The Loneliest Road in America... And We're On It

We headed out today on Highway 50. We will be spending the next two days on the Nevada portion which crosses the center of state and was named The Loneliest Road in America by Life magazine in 1986 (we're celebrating the 30th anniversary of this designation).

The name was intended as a pejorative, but Nevada officials seized on it as a marketing slogan. The name originates from large desolate areas traversed by the route, with few or no signs of civilization.
The highway crosses several large desert valleys separated by numerous mountain ranges towering over the valley floors, in what is known as the Basin and Range province of the Great Basin. For miles and miles, it was just Steve and me.
We stopped for a history lesson at the Cold Springs Station Site, west of Austin, NV.
This historic stagecoach station site was active during 1861-1869 as a passenger and freight station, and later for freight. There remains only stone ruins that give some glimpse into this important place. Nearby is the location of the original Cold Springs Pony Express Station Ruins. A great deal of our path has us firmly in Pony Express Territory.

Most of the Loneliest Road runs along or over the Lincoln Highway. This historic road was one of the earliest transcontinental highways for automobiles across the U.S. Conceived in 1912 by Indiana entrepreneur Carl G. Fisher, and formally dedicated October 31, 1913, the Lincoln Highway ran coast-to-coast from Times Square in New York City west to Lincoln Park in San Francisco, originally through 13 states. It was so cool to play the "I see the old road" game.

I delighted in the fact that the 'freeway' flowers were Sunflowers. How can you feel lonely on a road lined with these cheery flowers?!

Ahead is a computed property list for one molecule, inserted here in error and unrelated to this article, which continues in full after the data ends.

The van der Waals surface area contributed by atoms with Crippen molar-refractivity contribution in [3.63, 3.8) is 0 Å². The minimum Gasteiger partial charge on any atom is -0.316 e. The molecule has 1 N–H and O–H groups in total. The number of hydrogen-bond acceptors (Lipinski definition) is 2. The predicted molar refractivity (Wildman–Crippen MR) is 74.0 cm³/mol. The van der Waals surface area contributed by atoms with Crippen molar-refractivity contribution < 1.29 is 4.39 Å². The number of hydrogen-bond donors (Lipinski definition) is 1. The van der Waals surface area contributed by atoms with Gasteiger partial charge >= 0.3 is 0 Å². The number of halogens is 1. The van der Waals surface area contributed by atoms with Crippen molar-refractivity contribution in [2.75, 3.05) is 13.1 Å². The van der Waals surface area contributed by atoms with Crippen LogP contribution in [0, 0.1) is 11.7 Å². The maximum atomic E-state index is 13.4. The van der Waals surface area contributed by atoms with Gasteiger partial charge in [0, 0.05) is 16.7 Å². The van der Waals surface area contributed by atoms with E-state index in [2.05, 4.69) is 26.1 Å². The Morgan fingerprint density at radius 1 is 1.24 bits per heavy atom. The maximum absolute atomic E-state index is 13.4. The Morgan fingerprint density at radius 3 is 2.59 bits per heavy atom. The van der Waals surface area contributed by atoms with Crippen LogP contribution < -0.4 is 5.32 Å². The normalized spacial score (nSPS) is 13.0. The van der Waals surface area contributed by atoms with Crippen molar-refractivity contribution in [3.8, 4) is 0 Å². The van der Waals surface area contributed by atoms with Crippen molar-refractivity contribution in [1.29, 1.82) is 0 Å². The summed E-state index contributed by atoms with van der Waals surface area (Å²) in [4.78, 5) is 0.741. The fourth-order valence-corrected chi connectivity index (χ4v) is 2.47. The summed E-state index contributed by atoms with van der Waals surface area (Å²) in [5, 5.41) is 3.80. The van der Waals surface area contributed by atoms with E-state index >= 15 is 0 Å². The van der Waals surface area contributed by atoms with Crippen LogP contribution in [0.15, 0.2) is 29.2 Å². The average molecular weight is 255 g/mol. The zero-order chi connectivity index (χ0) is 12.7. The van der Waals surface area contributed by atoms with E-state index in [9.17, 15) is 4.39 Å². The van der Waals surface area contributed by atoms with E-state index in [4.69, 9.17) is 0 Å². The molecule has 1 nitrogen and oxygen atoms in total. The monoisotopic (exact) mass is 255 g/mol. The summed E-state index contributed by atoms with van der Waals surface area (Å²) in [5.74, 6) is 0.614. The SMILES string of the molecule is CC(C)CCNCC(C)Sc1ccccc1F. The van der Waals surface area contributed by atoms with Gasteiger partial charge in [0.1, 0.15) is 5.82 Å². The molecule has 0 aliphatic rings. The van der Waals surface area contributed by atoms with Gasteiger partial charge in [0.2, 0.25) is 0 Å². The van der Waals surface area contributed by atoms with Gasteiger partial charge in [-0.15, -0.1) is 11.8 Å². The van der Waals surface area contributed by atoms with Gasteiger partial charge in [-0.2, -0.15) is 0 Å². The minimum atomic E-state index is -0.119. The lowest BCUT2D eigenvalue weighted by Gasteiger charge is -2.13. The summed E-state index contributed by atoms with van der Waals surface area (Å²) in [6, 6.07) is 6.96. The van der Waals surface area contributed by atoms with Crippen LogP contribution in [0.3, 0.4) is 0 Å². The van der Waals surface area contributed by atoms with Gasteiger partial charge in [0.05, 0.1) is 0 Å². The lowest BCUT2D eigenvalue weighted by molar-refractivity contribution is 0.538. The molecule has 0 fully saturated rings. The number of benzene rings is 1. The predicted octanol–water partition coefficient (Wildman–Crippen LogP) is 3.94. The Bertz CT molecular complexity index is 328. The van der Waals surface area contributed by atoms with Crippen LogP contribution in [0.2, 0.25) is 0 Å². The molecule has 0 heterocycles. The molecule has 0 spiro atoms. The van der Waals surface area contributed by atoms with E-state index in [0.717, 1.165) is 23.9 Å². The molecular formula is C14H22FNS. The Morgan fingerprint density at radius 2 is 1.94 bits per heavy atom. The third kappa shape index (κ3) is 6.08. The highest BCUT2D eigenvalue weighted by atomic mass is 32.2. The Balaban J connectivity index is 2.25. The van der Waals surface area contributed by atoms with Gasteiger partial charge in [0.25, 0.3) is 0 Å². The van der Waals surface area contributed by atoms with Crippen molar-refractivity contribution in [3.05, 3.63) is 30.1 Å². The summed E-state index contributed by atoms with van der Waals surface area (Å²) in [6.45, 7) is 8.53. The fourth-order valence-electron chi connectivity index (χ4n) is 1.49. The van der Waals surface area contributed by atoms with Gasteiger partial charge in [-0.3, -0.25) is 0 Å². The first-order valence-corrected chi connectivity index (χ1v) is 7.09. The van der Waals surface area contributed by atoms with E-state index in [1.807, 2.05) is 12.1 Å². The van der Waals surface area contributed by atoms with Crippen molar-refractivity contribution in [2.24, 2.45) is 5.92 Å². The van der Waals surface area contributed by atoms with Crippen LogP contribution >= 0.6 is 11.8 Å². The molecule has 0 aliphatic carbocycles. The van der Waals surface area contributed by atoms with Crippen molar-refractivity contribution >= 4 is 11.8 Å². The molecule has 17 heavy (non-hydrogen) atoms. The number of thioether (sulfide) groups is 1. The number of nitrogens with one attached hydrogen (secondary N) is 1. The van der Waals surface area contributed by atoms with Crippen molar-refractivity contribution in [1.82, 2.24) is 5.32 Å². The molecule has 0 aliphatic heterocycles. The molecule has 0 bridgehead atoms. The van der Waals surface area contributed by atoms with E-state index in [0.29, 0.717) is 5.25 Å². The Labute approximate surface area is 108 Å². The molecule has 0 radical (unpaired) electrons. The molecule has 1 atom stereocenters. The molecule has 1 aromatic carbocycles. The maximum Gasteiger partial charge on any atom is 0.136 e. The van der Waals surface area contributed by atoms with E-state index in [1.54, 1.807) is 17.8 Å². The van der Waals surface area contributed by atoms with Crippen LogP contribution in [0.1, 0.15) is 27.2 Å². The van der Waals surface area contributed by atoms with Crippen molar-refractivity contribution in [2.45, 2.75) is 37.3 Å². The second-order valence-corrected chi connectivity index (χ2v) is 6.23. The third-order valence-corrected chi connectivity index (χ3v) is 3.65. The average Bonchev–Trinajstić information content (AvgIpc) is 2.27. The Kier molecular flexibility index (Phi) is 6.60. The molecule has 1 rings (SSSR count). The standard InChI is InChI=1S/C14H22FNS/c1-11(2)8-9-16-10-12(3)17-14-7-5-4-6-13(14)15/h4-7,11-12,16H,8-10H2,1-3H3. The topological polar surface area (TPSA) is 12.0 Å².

We chose to call it a day in the quaint town of Eureka, NV. The Eureka Mining District, established in 1864, is the birthplace of the silver-lead smelting industry in the US. Like all mining towns it had its boon and bust times.
We met local gal Patty who gave us an amazing tour of the town's best buildings. There was obvious pride in each and everyone. The Opera House (1880) is still used today. How fun it would have been to see a production there.
We were given a behind-the-scenes tour. The walls were autographed by the performers of the past, and the playbill was impressive.
Built in 1882, the General Store has seen better days but there is something about a place with such history and character.
The County Courthouse (1880) was thought to be the finest in the state, outside of Virginia City.
I thoroughly delighted in the Sentinel building. Constructed of locally fired bricks and quarried stone (1879), it housed the Eureka Sentinel Newspaper until 1960. When the newspaper went out of business, all the equipment was left behind. It is now part of the museum. So very cool.

The Lincoln Highway was built by private and public funds. In Eureka, this plaque tells us that the 22 mile stretch, we're traversing, was paid for by General Motors. 
Our campsite was overlooking the Schwamb Cemetery. This cemetery was privately owned in the 1870s and 1880s by C.W. Schwamb, an undertaker here. It lies in a part of town called Graveyard Flat. 

Sadly it seems that the cemetery was abandoned and is in a dilapidated state. That said, it was a peaceful resting place for us, at least for one night. 
Armed with informative guidebooks and an engaging audio tour, we'll complete the Loneliest Road tomorrow, having seen and learned a great deal. Day One was pretty dang awesome.

"Road trips are the equivalent of human wings.
Ask me to go on one, anywhere.
We’ll stop in every small town and learn the history,
feel the ground and capture the spirit.
Then we’ll turn it into our own story
that will live inside our history to carry with us always.
Because stories are more important than things."
-Victoria Erickson 

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Karen Booth said...

Looks like the Artic Fox had fun on Day One. I was impressed that you had already blogged. I guess you don't read a lot of Stephen King because that lonely road seemed like something out of his books. And you camped above a cemetery. I was happy to read about a day two, so I knew you were safe :)

Nick and Deb's Excellent Adventure said...

So happy to see this post!! What an amazing place! Your sunflowers following you on your adventure, I love that! ��

Nesbit Library rocks! said...

That Victoria Erikson quote is so YOU! Happy 29th and have a great trip.

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